Southern Blot Analysis
To assess the efficiency of recombination and identify embryos of interest, Southern blot analysis was performed using both peripheral blood and tail samples. Genomic DNA was isolated from blood and tails of the embryos, digested with the NheI enzyme, and hybridized with the A-probe as described previously . For detection of the Tie2-Cre transgene, a Cre DNA probe was used.
Analysis of LacZ Expression and Immunohistochemistry
The X-gal staining in embryos was performed as previously described . Tie2 and Cre recombinase proteins were recognized using a polyclonal anti-Tie2 antibody and a monoclonal anti-Cre antibody. Tie2 was revealed with a goat anti-rabbit antibody coupled to horseradish peroxidase (HRP) followed by a tyramide signal amplification (TSA; PerkinElmer Life and Analytical Sciences, Boston, http://www.perkinelmer.com) using cyanin 3 as a fluorescent probe. Cre was revealed with a goat anti-mouse IgG1 coupled to biotin followed by a streptavidin-HRP, a TSA amplication using cyanin 2 as a fluorescent probe. When needed, sections were counterstained with 4′,6-diamidino-2-phenylindole. Fluorescent sections were photographed with a Nikon Eclipse E800 microscope equipped with the structured Light imaging system Optigrid (Optem, Calgary, AB, Canada, http://www.optem.com). Images were acquired and merged with the Image Pro Plus software (Media Cybernetics, Crofton, MD, http://www.mediacy.com).
Clonogenic Methylcellulose Assay
Cells from embryonic tissues were obtained after enzymatic digestion with collagenase-dispase as described previously  and cultured in the methylcellulose medium (M3434; Stem Cell Technologies, Vancouver, BC, Canada, http://www.stemcell.com) according to the manufacturer's instructions. Hematopoietic colonies were scored after 8 days of culture in duplicates.
Reconstruction of the Runx1 locus in methylcellulose colonies was analyzed by polymerase chain reaction (PCR) using two sets of primers in two separate reactions for each individual colony: reaction a, for detections of Runx1wt and Runx1Re; reaction b, for detection of Runx1lacZ. Individual colonies were picked from the methylcellulose, washed in phosphate-buffered saline, boiled, and subjected to PCR reactions. The primers used were as follows: for reaction a, 5′-GGCTTCTAGGCTTTGGATGTT-3′ and 5′-TTCCCACAGCTGAGGACTCT-3′ (gives 455-bp product for wild type and 515-bp product for reactivated Runx1 allele); for reaction b, 5′-GGTTTCCATATGGGGATTGG-3′ and 5′-TTCCCACAGCTGAGGACTCT-3′ (gives 1000-bp product for the targeted Runx1/LacZ allele).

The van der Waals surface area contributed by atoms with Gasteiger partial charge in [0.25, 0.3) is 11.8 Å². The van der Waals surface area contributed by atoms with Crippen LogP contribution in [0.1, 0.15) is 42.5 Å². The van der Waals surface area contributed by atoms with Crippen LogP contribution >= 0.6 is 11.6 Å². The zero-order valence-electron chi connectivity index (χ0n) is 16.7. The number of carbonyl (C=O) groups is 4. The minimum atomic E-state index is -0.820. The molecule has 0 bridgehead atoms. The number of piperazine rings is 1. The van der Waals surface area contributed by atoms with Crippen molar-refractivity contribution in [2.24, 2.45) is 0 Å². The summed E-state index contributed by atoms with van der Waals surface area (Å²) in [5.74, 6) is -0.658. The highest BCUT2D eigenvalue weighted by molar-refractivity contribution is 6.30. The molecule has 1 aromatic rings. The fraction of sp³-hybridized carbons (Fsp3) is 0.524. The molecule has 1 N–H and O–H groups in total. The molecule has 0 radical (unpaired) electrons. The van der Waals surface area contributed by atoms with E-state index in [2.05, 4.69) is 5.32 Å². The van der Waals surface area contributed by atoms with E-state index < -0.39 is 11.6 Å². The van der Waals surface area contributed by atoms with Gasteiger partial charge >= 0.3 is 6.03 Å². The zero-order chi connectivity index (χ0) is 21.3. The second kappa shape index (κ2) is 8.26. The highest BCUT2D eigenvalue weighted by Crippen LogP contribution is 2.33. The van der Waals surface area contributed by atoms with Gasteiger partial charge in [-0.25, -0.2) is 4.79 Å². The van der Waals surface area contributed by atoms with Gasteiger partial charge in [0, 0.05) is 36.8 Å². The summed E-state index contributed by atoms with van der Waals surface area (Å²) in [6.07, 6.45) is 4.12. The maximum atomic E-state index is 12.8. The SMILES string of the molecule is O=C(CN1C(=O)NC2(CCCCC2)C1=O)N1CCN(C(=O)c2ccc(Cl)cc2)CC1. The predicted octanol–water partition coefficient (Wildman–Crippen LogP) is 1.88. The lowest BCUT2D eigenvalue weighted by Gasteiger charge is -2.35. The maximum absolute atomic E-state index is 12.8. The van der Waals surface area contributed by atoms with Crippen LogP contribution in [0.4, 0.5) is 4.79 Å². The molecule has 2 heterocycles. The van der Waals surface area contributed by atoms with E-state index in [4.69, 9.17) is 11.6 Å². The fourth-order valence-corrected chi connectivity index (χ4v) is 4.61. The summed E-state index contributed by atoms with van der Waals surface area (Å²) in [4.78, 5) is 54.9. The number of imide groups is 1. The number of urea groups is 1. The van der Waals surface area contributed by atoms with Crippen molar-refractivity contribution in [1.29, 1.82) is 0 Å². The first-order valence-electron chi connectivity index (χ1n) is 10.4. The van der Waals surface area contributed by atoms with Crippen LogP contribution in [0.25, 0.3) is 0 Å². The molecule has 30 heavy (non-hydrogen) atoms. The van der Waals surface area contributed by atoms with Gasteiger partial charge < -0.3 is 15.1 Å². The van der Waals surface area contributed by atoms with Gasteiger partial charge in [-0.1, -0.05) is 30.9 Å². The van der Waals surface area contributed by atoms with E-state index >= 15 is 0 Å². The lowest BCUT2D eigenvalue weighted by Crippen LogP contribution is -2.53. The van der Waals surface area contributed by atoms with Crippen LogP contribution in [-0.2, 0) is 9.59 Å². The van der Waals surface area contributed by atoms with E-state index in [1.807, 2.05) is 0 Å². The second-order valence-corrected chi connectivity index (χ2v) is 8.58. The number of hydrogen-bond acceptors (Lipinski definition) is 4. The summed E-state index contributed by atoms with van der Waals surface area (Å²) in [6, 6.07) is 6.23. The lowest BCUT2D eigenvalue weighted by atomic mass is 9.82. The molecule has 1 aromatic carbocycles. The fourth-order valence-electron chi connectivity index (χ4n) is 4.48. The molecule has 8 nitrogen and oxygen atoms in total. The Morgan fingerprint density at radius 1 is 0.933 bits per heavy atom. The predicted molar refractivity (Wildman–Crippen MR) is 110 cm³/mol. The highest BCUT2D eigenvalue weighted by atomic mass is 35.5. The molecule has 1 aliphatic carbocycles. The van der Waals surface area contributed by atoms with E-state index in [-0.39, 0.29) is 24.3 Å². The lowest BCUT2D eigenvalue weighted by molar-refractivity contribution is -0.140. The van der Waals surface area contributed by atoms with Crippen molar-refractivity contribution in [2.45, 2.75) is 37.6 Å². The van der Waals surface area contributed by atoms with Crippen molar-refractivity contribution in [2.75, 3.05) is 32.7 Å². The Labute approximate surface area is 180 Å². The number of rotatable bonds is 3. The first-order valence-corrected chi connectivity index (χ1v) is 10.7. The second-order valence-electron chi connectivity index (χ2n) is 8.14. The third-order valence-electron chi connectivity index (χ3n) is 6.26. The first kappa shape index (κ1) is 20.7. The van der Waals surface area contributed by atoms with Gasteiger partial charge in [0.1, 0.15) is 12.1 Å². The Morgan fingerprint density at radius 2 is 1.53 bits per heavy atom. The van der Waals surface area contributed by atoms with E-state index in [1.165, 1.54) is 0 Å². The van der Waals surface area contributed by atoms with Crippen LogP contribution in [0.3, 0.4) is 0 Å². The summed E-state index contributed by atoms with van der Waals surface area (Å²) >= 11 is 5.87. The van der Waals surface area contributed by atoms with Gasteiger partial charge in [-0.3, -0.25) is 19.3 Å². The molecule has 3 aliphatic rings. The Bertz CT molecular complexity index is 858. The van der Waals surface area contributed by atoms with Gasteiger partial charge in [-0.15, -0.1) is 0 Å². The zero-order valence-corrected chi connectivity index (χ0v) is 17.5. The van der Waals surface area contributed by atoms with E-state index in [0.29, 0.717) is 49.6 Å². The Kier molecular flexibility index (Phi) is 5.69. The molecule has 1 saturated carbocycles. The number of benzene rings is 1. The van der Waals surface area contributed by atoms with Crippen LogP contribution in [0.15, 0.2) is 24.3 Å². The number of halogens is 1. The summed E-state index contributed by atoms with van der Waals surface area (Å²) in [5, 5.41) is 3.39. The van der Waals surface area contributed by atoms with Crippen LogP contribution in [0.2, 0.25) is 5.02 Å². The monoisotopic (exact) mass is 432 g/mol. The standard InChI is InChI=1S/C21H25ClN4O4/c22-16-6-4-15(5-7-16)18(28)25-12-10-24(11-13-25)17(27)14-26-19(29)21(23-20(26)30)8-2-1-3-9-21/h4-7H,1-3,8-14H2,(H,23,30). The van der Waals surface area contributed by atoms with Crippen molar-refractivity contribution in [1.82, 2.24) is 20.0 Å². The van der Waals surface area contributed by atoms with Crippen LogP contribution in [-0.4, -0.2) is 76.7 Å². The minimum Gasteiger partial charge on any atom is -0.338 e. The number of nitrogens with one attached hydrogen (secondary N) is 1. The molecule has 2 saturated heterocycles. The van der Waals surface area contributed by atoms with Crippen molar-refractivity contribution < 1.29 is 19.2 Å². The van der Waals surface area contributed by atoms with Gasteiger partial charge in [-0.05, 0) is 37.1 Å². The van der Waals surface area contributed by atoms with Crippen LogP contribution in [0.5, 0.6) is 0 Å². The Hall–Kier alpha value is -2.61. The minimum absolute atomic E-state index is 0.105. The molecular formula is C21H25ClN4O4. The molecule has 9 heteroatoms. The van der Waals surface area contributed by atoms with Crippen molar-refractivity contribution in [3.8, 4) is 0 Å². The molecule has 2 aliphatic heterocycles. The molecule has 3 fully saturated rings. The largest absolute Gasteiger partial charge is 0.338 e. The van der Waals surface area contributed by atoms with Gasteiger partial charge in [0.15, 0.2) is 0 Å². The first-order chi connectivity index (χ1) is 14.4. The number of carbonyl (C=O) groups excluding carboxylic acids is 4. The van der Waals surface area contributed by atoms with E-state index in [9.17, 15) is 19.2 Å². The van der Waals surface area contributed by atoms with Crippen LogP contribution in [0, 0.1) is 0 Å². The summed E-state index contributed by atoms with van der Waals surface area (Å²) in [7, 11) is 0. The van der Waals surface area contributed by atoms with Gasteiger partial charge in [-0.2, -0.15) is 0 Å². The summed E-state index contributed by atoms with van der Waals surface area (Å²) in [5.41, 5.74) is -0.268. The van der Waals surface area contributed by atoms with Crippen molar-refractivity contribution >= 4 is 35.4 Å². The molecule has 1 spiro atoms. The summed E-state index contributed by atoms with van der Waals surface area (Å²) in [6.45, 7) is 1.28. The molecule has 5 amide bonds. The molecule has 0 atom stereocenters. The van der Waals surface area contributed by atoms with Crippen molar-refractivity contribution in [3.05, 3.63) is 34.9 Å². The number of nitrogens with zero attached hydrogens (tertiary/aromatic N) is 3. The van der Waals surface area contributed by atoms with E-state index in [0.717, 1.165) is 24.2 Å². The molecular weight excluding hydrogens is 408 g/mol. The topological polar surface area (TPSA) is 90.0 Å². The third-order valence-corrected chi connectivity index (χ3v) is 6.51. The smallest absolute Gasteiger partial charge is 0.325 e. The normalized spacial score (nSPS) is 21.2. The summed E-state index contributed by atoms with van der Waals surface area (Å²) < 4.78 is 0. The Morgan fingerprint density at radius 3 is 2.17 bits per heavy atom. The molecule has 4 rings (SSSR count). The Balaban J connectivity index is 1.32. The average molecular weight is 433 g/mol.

Long-Term Repopulation Assay
To detect definitive HSCs, fetal livers were isolated from E13.5 embryos and individually transplanted into irradiated Ly5.1/1 adult recipients (≥ 6 weeks of age) as described previously . Donor cell contribution into the recipient blood was assessed after 6 weeks and/or longer using flow cytometry analysis upon staining with anti-Ly5.1 and -Ly5.2 monoclonal antibodies conjugated with phycoerythrin and fluorescein isothiocyanate, respectively (eBioscience, San Diego, http://www.ebioscience.com). Donor-derived lymphoid and myeloid fractions were assessed by flow cytometry in the recipient peripheral blood, bone marrow, spleen, and thymus as described previously . To this end, monoclonal CD3e (PE conjugated), CD220 (biotinylated, detection by streptavidin-APC); CD8a (PE conjugated), CD4a (biotinylated, detection by streptavidin-APC), CD11b (PE conjugated), and GR1 (biotinylated, detection by streptavidin-APC) antibodies were used (BD Biosciences, San Diego, http://www.bdbiosciences.com). Appropriate isotype controls were used. Dead cells were excluded using 7-amino-actinomycin D.